HOLMES: Health OnLine Model Ensemble Serving for Deep Learning Models in Intensive Care Units
Shenda Hong: Georgia Institute of Technology; Yanbo Xu: Georgia Institute of Technology; Alind Khare: Georgia Institute of Technology; Satria Priambada: Georgia Institute of Technology; Kevin Maher: Children’s Healthcare of Atlanta; Alaa Aljiffry: Children’s Healthcare of Atlanta; Jimeng Sun: University of Illinois Urbana-Champaign; Alexey Tumanov: Georgia Institute of Technology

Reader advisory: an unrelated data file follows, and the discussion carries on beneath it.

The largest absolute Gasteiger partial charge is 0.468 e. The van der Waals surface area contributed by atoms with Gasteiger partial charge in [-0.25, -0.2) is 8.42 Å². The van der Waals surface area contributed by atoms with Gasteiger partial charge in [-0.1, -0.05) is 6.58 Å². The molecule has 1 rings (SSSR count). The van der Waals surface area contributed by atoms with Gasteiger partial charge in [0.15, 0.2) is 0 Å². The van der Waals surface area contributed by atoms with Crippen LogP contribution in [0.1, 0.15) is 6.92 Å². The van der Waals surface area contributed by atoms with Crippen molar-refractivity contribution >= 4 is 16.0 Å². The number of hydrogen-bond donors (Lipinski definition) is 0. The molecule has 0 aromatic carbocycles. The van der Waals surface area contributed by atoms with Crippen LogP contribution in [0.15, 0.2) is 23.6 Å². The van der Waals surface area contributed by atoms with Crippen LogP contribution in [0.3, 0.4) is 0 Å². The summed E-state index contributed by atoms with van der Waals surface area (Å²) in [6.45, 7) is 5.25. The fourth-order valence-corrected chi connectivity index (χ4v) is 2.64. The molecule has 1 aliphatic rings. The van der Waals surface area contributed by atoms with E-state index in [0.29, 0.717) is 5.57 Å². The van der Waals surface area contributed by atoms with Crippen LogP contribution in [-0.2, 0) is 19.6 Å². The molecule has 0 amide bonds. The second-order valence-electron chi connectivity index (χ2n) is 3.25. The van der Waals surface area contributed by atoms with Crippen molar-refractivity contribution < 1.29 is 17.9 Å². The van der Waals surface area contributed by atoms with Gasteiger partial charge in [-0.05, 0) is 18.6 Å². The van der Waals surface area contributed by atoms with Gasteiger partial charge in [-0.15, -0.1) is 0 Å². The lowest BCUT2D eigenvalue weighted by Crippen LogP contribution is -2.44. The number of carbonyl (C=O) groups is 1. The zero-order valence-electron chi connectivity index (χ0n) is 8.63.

Deep learning models have achieved expert-level performance in healthcare with an exclusive focus on training accurate models. However, in many clinical environments such as intensive care unit (ICU), real-time model serving is equally if not more important than accuracy, because in ICU patient care is simultaneously more urgent and more expensive. Clinical decisions and their timeliness, therefore, directly affect both the patient outcome and the cost of care. To make timely decisions, we argue the underlying serving system must be latency-aware. To compound the challenge, health analytic applications often require a combination of models instead of a single model, to better specialize individual models for different targets, multi-modal data, different prediction windows, and potentially personalized predictions. To address these challenges, we propose HOLMES—-an online model ensemble serving framework for healthcare applications. HOLMES dynamically identifies the best performing set of models to ensemble for highest accuracy, while also satisfying sub-second latency constraints on end-to-end prediction. We demonstrate that HOLMES is able to navigate the accuracy/latency tradeoff efficiently, compose the ensemble, and serve the model ensemble pipeline, scaling to simultaneously streaming data from 100 patients, each producing waveform data at 250~Hz. HOLMES outperforms the conventional offline batch-processed inference for the same clinical task in terms of accuracy and latency (by order of magnitude). HOLMES is tested on risk prediction task on pediatric cardio ICU data with above 95% prediction accuracy and sub-second latency on 64-bed simulation.
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